With sudden, redoubled, irresistible strength she wrenched the rifle down and discharged it. Duane felt a blow—a shock—a burning agony tearing through his breast. Then in a frenzy he jerked so powerfully upon the rifle that he threw the woman against the wall. She fell and seemed stunned.

Duane leaped back, whirled, flew out of the door to the porch. The sharp cracking of a gun halted him. He saw Jennie holding to the bridle of his bay horse. Euchre was astride the other, and he had a Colt leveled, and he was firing down the lane. Then came a single shot, heavier, and Euchre’s ceased. He fell from the horse.

A swift glance back showed to Duane a man coming down the lane. Chess Alloway! His gun was smoking. He broke into a run. Then in an instant he saw Duane, and tried to check his pace as he swung up his arm. But that slight pause was fatal. Duane shot, and Alloway was falling when his gun went off. His bullet whistled close to Duane and thudded into the cabin.

Duane bounded down to the horses. Jennie was trying to hold the plunging bay. Euchre lay flat on his back, dead, a bullet-hole in his shirt, his face set hard, and his hands twisted round gun and bridle.

“Jennie, you’ve nerve, all right!” cried Duane, as he dragged down the horse she was holding. “Up with you now! There! Never mind—long stirrups! Hang on somehow!”

He caught his bridle out of Euchre’s clutching grip and leaped astride. The frightened horses jumped into a run and thundered down the lane into the road. Duane saw men running from cabins. He heard shouts. But there were no shots fired. Jennie seemed able to stay on her horse, but without stirrups she was thrown about so much that Duane rode closer and reached out to grasp her arm.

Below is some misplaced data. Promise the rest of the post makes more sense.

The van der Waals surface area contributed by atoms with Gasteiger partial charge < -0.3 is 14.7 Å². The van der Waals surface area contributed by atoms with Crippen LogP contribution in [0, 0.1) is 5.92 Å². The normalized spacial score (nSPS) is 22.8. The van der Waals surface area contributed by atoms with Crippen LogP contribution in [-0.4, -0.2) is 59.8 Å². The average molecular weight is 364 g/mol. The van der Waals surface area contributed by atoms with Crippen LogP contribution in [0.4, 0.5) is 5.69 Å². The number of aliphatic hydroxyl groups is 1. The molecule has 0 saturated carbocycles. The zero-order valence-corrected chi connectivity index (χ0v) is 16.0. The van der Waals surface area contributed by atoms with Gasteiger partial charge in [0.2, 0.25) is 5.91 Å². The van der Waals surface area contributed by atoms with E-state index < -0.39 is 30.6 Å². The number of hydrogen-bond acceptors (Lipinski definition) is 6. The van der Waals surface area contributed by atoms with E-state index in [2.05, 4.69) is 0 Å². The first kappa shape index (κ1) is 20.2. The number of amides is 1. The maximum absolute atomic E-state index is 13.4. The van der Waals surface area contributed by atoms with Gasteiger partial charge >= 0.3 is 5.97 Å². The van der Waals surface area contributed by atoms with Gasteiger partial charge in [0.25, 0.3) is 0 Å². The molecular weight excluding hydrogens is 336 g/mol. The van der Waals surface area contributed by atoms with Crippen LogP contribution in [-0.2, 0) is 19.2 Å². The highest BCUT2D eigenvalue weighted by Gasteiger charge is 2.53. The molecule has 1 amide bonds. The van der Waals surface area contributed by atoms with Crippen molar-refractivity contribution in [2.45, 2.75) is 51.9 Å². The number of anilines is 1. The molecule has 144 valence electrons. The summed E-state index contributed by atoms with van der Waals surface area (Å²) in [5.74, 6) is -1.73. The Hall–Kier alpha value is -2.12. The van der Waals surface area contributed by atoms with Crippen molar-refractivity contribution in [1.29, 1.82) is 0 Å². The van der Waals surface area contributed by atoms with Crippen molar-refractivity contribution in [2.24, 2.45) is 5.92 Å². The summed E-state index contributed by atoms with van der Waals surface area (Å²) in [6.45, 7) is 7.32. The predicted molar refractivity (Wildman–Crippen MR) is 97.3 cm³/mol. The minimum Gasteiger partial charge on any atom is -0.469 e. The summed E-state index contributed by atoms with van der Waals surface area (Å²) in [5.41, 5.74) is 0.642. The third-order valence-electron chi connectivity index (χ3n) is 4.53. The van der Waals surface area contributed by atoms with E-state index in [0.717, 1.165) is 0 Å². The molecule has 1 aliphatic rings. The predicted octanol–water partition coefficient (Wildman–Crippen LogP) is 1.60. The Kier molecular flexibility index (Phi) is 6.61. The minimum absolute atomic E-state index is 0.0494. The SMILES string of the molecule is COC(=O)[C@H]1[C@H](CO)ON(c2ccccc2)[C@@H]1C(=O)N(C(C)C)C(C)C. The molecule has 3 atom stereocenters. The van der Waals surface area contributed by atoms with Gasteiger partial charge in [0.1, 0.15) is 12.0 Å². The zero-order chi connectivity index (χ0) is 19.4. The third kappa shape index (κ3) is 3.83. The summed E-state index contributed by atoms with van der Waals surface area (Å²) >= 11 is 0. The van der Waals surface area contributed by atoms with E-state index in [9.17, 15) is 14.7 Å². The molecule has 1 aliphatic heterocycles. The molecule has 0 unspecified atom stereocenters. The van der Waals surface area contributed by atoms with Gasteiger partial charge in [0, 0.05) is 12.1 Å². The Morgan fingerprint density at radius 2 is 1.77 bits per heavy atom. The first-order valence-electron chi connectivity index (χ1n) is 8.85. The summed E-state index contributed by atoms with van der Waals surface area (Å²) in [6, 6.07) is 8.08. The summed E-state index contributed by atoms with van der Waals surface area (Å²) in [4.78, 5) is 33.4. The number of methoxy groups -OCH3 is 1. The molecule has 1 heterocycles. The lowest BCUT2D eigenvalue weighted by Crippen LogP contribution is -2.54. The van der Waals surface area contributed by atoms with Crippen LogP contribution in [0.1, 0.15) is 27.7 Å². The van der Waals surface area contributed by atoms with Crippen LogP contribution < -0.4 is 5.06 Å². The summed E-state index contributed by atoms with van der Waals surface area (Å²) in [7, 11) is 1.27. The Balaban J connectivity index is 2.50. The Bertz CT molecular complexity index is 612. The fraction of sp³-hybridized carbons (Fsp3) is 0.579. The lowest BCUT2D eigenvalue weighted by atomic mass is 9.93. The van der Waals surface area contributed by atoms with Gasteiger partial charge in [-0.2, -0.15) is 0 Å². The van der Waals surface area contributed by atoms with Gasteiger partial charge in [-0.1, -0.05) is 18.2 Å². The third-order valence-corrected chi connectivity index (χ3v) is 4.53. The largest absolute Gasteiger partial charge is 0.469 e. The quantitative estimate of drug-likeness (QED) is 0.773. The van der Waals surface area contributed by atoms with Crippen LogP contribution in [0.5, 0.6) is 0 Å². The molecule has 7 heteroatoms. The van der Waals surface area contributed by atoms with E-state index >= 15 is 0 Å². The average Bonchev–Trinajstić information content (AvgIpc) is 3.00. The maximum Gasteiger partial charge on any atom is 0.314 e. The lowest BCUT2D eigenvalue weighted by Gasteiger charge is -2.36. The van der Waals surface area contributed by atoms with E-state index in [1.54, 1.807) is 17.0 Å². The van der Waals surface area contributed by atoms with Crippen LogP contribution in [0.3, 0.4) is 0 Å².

Thus they rode through the valley to the trail that led up over, the steep and broken Rim Rock. As they began to climb Duane looked back. No pursuers were in sight.

“Jennie, we’re going to get away!” he cried, exultation for her in his voice.

She was gazing horror-stricken at his breast, as in turning to look back he faced her.

“Oh, Duane, your shirt’s all bloody!” she faltered, pointing with trembling fingers.”

As his son, Loren Grey, states in the foreword to Last of the Duanes he regards:

it as Zane Grey’s definitive study, not only of the bloodshed and gun play true of the old West, but also a depiction with great insight of the inner turmoil of a man indirectly made an anti-hero by his actions, one who struggles not only with his own violent nature but with his past in his final hope to achieve redemption as a Texas Ranger.

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The Lone Star Ranger on Gutenberg

Last of the Duanes on Kindle

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Reviews:

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Films/Movies

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Translations:

 

 

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Posted by on 2014-07-02 in Books